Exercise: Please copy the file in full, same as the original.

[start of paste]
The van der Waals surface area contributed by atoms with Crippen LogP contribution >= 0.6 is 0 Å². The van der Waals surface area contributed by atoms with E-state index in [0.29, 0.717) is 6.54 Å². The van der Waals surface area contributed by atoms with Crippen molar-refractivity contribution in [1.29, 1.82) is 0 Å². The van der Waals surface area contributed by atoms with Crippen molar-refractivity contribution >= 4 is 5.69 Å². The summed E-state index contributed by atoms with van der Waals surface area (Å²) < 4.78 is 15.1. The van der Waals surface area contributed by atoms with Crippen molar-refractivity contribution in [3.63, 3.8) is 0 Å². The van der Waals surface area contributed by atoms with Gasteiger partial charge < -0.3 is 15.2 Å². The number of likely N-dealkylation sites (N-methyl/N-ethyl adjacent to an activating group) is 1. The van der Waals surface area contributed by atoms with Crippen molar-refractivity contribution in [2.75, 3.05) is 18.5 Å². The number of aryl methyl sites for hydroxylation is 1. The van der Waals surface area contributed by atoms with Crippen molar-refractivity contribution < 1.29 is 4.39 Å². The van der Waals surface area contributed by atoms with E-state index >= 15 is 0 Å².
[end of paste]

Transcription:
The van der Waals surface area contributed by atoms with Crippen LogP contribution >= 0.6 is 0 Å². The van der Waals surface area contributed by atoms with E-state index in [0.29, 0.717) is 6.54 Å². The van der Waals surface area contributed by atoms with Crippen molar-refractivity contribution in [1.29, 1.82) is 0 Å². The van der Waals surface area contributed by atoms with Crippen molar-refractivity contribution >= 4 is 5.69 Å². The summed E-state index contributed by atoms with van der Waals surface area (Å²) < 4.78 is 15.1. The van der Waals surface area contributed by atoms with Crippen molar-refractivity contribution in [3.63, 3.8) is 0 Å². The van der Waals surface area contributed by atoms with Gasteiger partial charge < -0.3 is 15.2 Å². The number of likely N-dealkylation sites (N-methyl/N-ethyl adjacent to an activating group) is 1. The van der Waals surface area contributed by atoms with Crippen molar-refractivity contribution in [2.75, 3.05) is 18.5 Å². The number of aryl methyl sites for hydroxylation is 1. The van der Waals surface area contributed by atoms with Crippen molar-refractivity contribution < 1.29 is 4.39 Å². The van der Waals surface area contributed by atoms with E-state index >= 15 is 0 Å².